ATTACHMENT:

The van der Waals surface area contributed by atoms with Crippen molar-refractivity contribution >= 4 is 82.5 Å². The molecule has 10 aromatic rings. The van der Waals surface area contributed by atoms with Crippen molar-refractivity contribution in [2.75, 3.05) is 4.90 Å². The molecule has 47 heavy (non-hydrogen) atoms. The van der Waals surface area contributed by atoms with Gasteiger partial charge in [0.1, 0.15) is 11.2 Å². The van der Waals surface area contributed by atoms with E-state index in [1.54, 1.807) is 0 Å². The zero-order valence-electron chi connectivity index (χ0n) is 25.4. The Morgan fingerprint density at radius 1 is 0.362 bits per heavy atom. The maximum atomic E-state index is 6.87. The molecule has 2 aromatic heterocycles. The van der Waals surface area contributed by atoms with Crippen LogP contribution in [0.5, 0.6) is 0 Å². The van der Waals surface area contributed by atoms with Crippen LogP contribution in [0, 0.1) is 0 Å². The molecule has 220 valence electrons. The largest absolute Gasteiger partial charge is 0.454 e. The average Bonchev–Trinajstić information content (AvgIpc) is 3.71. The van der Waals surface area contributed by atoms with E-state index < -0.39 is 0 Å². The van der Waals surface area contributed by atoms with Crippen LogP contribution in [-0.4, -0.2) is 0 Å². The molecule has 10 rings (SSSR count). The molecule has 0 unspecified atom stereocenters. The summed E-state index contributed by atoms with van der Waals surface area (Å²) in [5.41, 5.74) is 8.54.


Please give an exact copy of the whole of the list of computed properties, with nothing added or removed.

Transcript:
The van der Waals surface area contributed by atoms with Crippen molar-refractivity contribution >= 4 is 82.5 Å². The molecule has 10 aromatic rings. The van der Waals surface area contributed by atoms with Crippen molar-refractivity contribution in [2.75, 3.05) is 4.90 Å². The molecule has 47 heavy (non-hydrogen) atoms. The van der Waals surface area contributed by atoms with Gasteiger partial charge in [0.1, 0.15) is 11.2 Å². The van der Waals surface area contributed by atoms with E-state index in [1.54, 1.807) is 0 Å². The zero-order valence-electron chi connectivity index (χ0n) is 25.4. The Morgan fingerprint density at radius 1 is 0.362 bits per heavy atom. The maximum atomic E-state index is 6.87. The molecule has 2 aromatic heterocycles. The van der Waals surface area contributed by atoms with Crippen LogP contribution in [0.5, 0.6) is 0 Å². The van der Waals surface area contributed by atoms with Crippen LogP contribution in [0, 0.1) is 0 Å². The molecule has 220 valence electrons. The largest absolute Gasteiger partial charge is 0.454 e. The average Bonchev–Trinajstić information content (AvgIpc) is 3.71. The van der Waals surface area contributed by atoms with E-state index < -0.39 is 0 Å². The van der Waals surface area contributed by atoms with Crippen LogP contribution in [-0.4, -0.2) is 0 Å². The molecule has 10 rings (SSSR count). The molecule has 0 unspecified atom stereocenters. The summed E-state index contributed by atoms with van der Waals surface area (Å²) in [5.41, 5.74) is 8.54.